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Why is Entrepreneurial Activity Going Down if Job Creation is Up?

Izzy Santa, Director, Policy Communications, Consumer Technology Association (CTA)

August is Startup Month, during which we thank entrepreneurs across the U.S.  for creating new ideas, jobs and opportunities.

But today, American entrepreneurship is on the decline, despite job creation bouncing back across the country. For evidence supporting both the good and bad news, look no further than the Consumer Technology Association (CTA)™ Innovation Scorecard, an annual ranking of innovation-friendly policies.

According to the latest data from the U.S. Census Bureau, a majority of states experienced job growth when comparing the periods of 2009-2013 and 2010-2014. Twenty-four states even posted double-digit job gains. Arkansas led the country in the percentage of net jobs created, experiencing a 62 percent increase. And only three states had net job losses: Louisiana, Iowa and Arizona.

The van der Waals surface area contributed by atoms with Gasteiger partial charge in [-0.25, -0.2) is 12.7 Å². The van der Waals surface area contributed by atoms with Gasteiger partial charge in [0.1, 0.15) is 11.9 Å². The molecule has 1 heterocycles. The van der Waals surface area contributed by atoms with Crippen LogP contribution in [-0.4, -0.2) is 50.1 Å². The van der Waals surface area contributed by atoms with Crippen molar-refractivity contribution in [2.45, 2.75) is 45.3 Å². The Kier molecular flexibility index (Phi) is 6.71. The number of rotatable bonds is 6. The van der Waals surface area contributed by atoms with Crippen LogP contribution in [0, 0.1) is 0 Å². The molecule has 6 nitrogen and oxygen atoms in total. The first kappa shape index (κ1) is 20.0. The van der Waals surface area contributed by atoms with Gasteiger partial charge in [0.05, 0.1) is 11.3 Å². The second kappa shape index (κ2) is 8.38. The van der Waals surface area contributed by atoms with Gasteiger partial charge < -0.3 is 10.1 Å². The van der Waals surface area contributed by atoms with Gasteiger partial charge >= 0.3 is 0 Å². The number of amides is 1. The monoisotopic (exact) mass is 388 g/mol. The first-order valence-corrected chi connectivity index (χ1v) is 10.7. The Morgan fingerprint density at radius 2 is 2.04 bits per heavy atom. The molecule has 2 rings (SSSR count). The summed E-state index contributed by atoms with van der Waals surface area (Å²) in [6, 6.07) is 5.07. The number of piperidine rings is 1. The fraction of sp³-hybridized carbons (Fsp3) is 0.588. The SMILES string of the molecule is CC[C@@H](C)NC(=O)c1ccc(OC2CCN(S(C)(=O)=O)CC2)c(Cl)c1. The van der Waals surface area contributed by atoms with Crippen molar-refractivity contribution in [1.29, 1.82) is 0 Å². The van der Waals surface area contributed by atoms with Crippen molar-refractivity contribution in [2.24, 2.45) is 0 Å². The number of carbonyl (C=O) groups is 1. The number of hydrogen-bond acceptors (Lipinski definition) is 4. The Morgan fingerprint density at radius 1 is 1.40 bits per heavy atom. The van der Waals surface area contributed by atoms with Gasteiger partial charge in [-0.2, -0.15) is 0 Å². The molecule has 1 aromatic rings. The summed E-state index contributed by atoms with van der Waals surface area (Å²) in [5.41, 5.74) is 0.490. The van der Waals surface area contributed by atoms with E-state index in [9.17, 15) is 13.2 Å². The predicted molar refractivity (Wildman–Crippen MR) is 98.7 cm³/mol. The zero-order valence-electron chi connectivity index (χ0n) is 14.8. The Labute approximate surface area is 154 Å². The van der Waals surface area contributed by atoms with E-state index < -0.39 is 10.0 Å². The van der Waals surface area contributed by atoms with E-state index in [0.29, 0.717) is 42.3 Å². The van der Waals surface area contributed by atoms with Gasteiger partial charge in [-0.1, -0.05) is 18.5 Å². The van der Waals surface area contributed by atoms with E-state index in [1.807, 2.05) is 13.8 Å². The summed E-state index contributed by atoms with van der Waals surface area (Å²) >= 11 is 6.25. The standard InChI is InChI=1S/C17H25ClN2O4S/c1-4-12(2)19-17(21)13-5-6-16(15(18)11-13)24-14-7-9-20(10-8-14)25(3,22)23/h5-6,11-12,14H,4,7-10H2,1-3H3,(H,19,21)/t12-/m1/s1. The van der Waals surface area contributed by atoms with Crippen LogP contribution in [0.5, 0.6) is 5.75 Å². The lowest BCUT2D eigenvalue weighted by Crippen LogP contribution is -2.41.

But when you compare the numbers for only startup companies during the same periods, 48 states saw a drop in the number of new small businesses created. Only Maine and Nevada created more net new companies.

Why the phenomenon? There are two common explanations:

  • Startups have a limited talent pool to support their growth; and

  • Burdensome taxes and regulations stifle ideas.

Inc. Magazine offered some insights on the reasons behind the entrepreneurship slow down. Here’s the summary:

  • In contrast to baby boomers, millennials aren’t taking the same risks previous generations did.

  • Established brands battle startups. Example: Dollar Shave Club versus Gillette.

  • Raising capital has become more difficult as venture capitalists are concerned about overvalued companies that haven’t gone public. 

To find out how your state is doing with entrepreneurship activity, check out the Innovation Scorecard map, where you can see the latest stats.